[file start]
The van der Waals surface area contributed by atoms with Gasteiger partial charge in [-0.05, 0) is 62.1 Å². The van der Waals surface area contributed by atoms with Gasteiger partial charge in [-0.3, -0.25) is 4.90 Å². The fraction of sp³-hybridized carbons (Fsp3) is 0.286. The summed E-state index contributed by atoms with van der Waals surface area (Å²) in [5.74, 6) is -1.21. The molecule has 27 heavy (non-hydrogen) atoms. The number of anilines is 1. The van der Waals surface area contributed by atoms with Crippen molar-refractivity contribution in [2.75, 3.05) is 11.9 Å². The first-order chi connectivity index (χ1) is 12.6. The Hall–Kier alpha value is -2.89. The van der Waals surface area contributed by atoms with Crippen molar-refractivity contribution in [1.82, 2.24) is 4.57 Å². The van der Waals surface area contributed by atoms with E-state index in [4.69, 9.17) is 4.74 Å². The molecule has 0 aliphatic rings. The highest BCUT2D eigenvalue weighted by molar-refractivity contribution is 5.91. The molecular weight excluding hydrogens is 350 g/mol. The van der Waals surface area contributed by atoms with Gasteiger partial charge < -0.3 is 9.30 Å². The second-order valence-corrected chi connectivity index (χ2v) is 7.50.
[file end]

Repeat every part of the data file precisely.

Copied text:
The van der Waals surface area contributed by atoms with Gasteiger partial charge in [-0.05, 0) is 62.1 Å². The van der Waals surface area contributed by atoms with Gasteiger partial charge in [-0.3, -0.25) is 4.90 Å². The fraction of sp³-hybridized carbons (Fsp3) is 0.286. The summed E-state index contributed by atoms with van der Waals surface area (Å²) in [5.74, 6) is -1.21. The molecule has 27 heavy (non-hydrogen) atoms. The number of anilines is 1. The van der Waals surface area contributed by atoms with Crippen molar-refractivity contribution in [2.75, 3.05) is 11.9 Å². The first-order chi connectivity index (χ1) is 12.6. The Hall–Kier alpha value is -2.89. The van der Waals surface area contributed by atoms with Crippen molar-refractivity contribution in [1.82, 2.24) is 4.57 Å². The van der Waals surface area contributed by atoms with E-state index in [4.69, 9.17) is 4.74 Å². The molecule has 0 aliphatic rings. The highest BCUT2D eigenvalue weighted by molar-refractivity contribution is 5.91. The molecular weight excluding hydrogens is 350 g/mol. The van der Waals surface area contributed by atoms with Gasteiger partial charge < -0.3 is 9.30 Å². The second-order valence-corrected chi connectivity index (χ2v) is 7.50.